The offer was not accepted. “That issue surfaced in our special session that ended a few weeks ago, and we actually [delayed] our announcement of award to give the legislature time to debate the competitive bidding for this and other services,” Sharpe says. “Our legislature chose not to ask us to back off of competitive bidding. They fully debated it. They chose not to effect to restore funds or effect a savings in another way.”
When and if the contracts become a reality, FAMES has concerns about their implementation. “The problem we have had is that [AHCA has] kept this so quiet there are still providers out there that do not know about it,” Cross says. “[AHCA] did not send notification to each Medicaid provider.”
To combat the lack of information, Cross asked manufacturer sales representatives she knew to let non-FAMES members they visited know what was happening.
Sharpe says that providers are being notified through a variety of channels, including printed announcements and the agency’s Web site. “We want to make sure that there is an appropriate transition in services,” he says.
Under the provisions of the RFP, contractors are responsible for marketing their services and providing referring sources with the names and addresses of subcontractors. Contractors must also maintain a toll-free number for referral sources to locate subcontractors and for registering complaints from referral sources and patients.
Today Florida… Tomorrow the Nation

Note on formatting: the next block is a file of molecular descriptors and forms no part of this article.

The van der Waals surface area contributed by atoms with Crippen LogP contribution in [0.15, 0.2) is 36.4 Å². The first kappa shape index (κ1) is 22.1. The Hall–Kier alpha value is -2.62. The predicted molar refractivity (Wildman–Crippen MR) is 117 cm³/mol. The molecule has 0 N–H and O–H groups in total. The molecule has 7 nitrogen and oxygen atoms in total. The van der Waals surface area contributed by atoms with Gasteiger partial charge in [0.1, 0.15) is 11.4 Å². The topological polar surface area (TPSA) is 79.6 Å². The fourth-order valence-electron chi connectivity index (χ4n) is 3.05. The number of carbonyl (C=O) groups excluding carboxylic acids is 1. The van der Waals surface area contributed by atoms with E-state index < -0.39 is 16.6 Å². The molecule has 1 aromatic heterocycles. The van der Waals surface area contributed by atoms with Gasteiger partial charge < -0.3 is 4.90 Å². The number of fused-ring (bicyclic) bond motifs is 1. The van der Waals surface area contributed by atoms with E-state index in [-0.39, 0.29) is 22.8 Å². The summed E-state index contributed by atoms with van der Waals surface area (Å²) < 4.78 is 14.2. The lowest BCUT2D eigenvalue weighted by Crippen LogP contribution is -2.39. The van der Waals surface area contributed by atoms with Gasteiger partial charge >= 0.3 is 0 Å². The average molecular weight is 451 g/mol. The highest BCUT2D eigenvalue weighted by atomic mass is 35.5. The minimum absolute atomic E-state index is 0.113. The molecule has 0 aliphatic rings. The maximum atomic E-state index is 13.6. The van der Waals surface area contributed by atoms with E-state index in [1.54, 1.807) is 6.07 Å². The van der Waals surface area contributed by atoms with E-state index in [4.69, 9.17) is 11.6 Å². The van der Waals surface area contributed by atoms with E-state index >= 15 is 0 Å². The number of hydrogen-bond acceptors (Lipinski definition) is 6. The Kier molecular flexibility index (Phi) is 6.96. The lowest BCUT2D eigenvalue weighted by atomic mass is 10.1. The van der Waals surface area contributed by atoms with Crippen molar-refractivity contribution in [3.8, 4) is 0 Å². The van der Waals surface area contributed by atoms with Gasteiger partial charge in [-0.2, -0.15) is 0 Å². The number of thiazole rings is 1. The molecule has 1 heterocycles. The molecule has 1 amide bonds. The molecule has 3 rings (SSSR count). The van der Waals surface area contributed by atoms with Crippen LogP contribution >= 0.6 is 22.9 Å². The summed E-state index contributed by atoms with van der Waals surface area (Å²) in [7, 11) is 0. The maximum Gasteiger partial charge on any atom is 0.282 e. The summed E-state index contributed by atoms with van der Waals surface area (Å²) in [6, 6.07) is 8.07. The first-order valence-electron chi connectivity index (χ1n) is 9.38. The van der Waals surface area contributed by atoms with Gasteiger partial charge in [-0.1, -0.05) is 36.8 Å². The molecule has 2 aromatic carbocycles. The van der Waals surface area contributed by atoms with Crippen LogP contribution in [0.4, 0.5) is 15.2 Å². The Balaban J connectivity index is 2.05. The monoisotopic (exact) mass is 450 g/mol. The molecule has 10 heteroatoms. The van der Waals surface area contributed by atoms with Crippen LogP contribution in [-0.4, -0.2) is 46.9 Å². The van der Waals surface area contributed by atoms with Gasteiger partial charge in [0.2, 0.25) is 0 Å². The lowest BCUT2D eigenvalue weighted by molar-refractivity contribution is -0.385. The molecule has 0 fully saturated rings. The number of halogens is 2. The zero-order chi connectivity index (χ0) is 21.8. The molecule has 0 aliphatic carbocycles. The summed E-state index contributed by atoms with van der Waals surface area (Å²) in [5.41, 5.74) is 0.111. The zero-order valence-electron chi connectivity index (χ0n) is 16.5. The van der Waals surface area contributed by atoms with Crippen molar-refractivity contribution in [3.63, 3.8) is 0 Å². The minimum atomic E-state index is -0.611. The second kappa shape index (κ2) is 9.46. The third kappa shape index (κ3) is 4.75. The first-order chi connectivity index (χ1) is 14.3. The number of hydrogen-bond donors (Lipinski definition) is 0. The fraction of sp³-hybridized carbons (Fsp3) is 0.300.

Florida’s competitive bidding program may be the prelude to more states adopting similar programs. Texas and North Carolina are both considering competitive bidding programs, and the federal government may be ready to follow suit. CMS has declared that the demonstration projects it conducted in Florida and Texas were successes—realizing a 17% savings to the government. In its criticism of the CMS pilot projects, AAHomecare says CMS failed to take into account increased administrative costs to providers, such as burdensome paperwork and delays in payment. (See “How Is Your DSO?”)
Competitive bidding is included in the Medicare bill the US House of Representatives approved and sent to the Senate. At press time, the Senate was still debating whether or not to include a similar provision in its Medicare bill. But Florida’s Senator Bob Graham (D) had come out as an early supporter of including competitive bidding in the Senate bill.
However, for all the attention devoted to national competitive bidding, Vanderpool fears that the real danger is in the statewide programs, which can be implemented more quickly than national competitive bidding and are harder to organize a mass lobbying effort against. “When we try to stop the national competitive bid with Medicare, we are barking up the wrong tree,” he says. “It is these statewide competitive bids that are going to hurt people, particularly rehabilitation companies, because if you are a rehabilitation company, a huge majority of your business has to be Medicaid. Anybody with a fresh injury will be Medicaid after their hospital stay is over or, eventually, after they lose their current coverage, they will be Medicaid. This means a lot of their care, their power chairs, their daily living aids, gets paid through Medicaid. What kind of quality of life are those people going to have and what are the rehabilitation providers going to do, because they will not be in business.”
C.A. Wolski is associate editor of Dealer/ Provider.